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Analysis: Al Qaeda's North African Franchise Pushes South

in Analysis

Issouf Sanogo/AFP/Getty Images // A recent spate of attacks against Western interests, including one in January against the Splendid Hotel in Ouagadougou, Burkina Faso, mark the expanding operations of al Qaeda in the Islamic Maghreb as it struggles to remain relevant.Stratfor — A string of unusual attacks by al Qaeda's North African branch could shed some light on the jihadist group's latest predicament. Pressure is mounting on al Qaeda in the Islamic Maghreb (AQIM) to counter the Islamic State's growing encroachment on its territory, resources and pool of recruits.

The rise of an effective rival for the helm of global jihadism has forced al Qaeda to step up its game, especially in areas where it has been weakened. Northern Africa — and particularly Mali, where France's military intervention has significantly degraded AQIM's capabilities over the past few years — is one such place.

The reversal of AQIM's fortunes by both the Islamic State and France may be the motive behind the group's latest spate of attacks against soft targets in African cities.

Awareness Can Short-Circuit a Bomb Attack

in Analysis

Yorick Jansens/AFP/Getty Images // Some missed opportunities to avert the bombing attacks that struck the Zaventem airport in Brussels included chemical odors outside the bombmakers' apartment and suspicious behavior on the part of the suicide attackers.Scott Stewart (Stratfor) — Bombs used in the March 22 attacks in Brussels displayed a degree of tradecraft not before shown by the Islamic State outside its core areas of operation.

The bombings at the Zaventem airport and at a metro station in Brussels killed 35 and wounded more than 300, making them the deadliest jihadist bombing attack in the West in more than a decade.

The Brussels attacks broke the recent trend of moving toward armed assaults from bombings. The Brussels cell was able to conduct such a large bombing operation because one of its key members, identified by Belgian authorities as Najim Laachraoui, possessed advanced bombmaking tradecraft acquired from Islamic State trainers while he was in Syria. Laachraoui is also thought to have constructed the bombs used in the November 2015 Paris attacks.

The Dominican Republic: Stuck Between a Troubled Past and a Promising Future

in Analysis

Eugene Chausovsky/Stratfor // The results of the Dominican Republic's economic success have been unequally distributed.Eugene Chausovsky (Stratfor) — With the Dominican Republic in the middle of an election season, the streets of Santo Domingo are colorful and lively. Dominicans are set to vote in presidential and parliamentary elections May 15, and there is palpable excitement in the air as campaign posters fill the city's streets and adorn buildings and billboards.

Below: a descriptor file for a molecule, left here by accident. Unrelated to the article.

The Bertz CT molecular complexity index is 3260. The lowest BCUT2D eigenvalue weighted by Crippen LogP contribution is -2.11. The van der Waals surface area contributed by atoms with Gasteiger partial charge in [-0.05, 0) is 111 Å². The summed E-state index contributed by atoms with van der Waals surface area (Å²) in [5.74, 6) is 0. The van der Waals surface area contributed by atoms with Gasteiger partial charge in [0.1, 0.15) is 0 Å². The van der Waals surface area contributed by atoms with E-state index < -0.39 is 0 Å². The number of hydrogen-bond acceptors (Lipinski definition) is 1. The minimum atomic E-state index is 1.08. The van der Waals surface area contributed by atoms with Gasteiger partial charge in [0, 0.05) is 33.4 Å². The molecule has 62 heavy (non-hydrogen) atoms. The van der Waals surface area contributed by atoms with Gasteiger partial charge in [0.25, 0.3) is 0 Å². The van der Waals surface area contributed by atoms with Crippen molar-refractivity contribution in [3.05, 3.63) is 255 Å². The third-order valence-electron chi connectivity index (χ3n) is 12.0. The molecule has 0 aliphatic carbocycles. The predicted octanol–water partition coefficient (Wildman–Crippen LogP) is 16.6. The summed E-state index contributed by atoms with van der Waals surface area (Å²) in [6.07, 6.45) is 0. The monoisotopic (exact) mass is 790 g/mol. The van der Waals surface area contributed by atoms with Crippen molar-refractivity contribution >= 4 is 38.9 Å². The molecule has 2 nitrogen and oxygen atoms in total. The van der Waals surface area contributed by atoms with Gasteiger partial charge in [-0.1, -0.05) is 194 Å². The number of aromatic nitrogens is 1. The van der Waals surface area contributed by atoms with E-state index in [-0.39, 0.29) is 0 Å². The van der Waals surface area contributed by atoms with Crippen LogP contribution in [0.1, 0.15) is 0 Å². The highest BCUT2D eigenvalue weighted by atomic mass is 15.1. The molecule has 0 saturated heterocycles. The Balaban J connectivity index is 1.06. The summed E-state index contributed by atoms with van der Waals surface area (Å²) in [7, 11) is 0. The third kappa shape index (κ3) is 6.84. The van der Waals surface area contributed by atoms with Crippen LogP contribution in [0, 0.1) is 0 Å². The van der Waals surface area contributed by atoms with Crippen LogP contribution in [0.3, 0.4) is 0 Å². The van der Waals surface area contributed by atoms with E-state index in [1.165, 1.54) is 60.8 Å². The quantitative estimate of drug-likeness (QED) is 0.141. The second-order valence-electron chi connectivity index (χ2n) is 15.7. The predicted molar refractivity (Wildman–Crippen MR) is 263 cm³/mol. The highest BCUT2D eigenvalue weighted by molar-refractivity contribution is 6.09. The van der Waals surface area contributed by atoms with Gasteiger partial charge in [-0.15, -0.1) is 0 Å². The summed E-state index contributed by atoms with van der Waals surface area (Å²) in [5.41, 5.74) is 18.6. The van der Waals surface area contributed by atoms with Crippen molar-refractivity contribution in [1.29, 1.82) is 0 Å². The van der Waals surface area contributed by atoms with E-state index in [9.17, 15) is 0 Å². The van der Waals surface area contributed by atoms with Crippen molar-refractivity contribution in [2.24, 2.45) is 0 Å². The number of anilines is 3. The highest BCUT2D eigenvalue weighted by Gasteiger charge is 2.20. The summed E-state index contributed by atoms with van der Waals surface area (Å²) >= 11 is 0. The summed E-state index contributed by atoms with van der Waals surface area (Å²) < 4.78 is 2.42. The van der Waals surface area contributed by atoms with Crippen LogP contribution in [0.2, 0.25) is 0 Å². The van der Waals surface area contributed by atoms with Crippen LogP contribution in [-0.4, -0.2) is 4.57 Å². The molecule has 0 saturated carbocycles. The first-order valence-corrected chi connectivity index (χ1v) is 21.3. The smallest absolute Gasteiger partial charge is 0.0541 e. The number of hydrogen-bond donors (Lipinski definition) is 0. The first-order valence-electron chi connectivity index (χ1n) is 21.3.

But if it seems this excitement is also mixed with feelings of apprehension or, in some cases, resignation, a brief history of the country may help explain why.

The island of Hispaniola, now divided between the Dominican Republic on its eastern half and Haiti on its western half, was one of the places where Europeans and the inhabitants of the New World first made contact.

Analysis: The Changing Logic Behind Suicide Bombings

in Analysis

Defne Karadeniz/Getty Images // First responders finally arrive to secure the scene.Uri Friedman (The Atlantic) — In October 2015, two suicide bombers killed more than 100 people outside a railway station in the Turkish capital of Ankara.

It was the deadliest terrorist attack in the country’s modern history, but it was also something more, something not fully appreciated at the time, according to Robert Pape, a terrorism expert at the University of Chicago: The U.S.-led military campaign against the Islamic State—a mixture of air strikes and support for local ground forces—had turned ISIS into a “cornered animal.” And the animal was lashing out.

The group’s suicide attacks in its sanctuaries of Syria and Iraq declined, displaced by complex acts of terrorism abroad: the Ankara attacks, followed by the October 2015 downing of a Russian plane over Egypt, the November 2015 Paris attacks,more explosions in Turkey, and most recently triple bombings, at least two of them suicide blasts, in Brussels.

Citing ‘Momentum Shift,’ Pentagon Wants to Deploy More Troops to Iraq

in SITREP

John Moore/Getty Images // U.S. soldiers training the Iraqi army.Ben Watson & Patrick Tucker (Defense One) — The momentum has shifted in the U.S.-led coalition fight against the Islamic State in Iraq and Syria, so it’s time to commit more forces for the looming battles ahead, the top U.S. civilian and military leaders told reporters Friday.

“We have a series of recommendations that we will be discussing with the president in the coming weeks to further enable our support for the Iraqi Security Forces, or ISF,” Chairman of the Joint Chiefs of Staff, Gen. Joe Dunford. “The secretary and I both believe that there will be an increase to the U.S. forces in Iraq in the coming weeks—but that decision hasn’t been made.”

“We’re broadening both the weight and the nature of our attacks on ISIL,” added Defense Secretary Ash Carter. “In both Syria and Iraq, we’re seeing important steps to shape what will become crucial battles in the months to come.”

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